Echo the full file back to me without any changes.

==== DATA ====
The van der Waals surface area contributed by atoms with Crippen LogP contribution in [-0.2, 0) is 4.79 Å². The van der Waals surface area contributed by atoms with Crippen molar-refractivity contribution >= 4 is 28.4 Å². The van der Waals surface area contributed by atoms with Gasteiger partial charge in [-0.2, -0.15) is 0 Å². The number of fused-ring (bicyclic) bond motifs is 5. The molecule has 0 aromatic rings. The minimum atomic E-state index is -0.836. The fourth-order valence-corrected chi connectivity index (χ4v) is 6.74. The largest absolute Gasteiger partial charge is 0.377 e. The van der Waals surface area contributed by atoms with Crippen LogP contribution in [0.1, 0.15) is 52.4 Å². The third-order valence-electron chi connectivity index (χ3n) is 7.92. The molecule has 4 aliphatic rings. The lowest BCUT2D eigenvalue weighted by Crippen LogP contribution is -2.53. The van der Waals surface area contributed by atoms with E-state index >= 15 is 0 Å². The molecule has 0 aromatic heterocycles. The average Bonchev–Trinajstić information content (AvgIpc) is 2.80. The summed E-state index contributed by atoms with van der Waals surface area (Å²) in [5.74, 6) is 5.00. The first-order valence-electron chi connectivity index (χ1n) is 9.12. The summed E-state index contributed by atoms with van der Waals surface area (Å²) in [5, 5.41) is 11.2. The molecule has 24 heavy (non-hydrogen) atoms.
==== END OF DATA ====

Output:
The van der Waals surface area contributed by atoms with Crippen LogP contribution in [-0.2, 0) is 4.79 Å². The van der Waals surface area contributed by atoms with Crippen molar-refractivity contribution >= 4 is 28.4 Å². The van der Waals surface area contributed by atoms with Gasteiger partial charge in [-0.2, -0.15) is 0 Å². The number of fused-ring (bicyclic) bond motifs is 5. The molecule has 0 aromatic rings. The minimum atomic E-state index is -0.836. The fourth-order valence-corrected chi connectivity index (χ4v) is 6.74. The largest absolute Gasteiger partial charge is 0.377 e. The van der Waals surface area contributed by atoms with Crippen LogP contribution in [0.1, 0.15) is 52.4 Å². The third-order valence-electron chi connectivity index (χ3n) is 7.92. The molecule has 4 aliphatic rings. The lowest BCUT2D eigenvalue weighted by Crippen LogP contribution is -2.53. The van der Waals surface area contributed by atoms with E-state index >= 15 is 0 Å². The molecule has 0 aromatic heterocycles. The average Bonchev–Trinajstić information content (AvgIpc) is 2.80. The summed E-state index contributed by atoms with van der Waals surface area (Å²) in [5.74, 6) is 5.00. The first-order valence-electron chi connectivity index (χ1n) is 9.12. The summed E-state index contributed by atoms with van der Waals surface area (Å²) in [5, 5.41) is 11.2. The molecule has 24 heavy (non-hydrogen) atoms.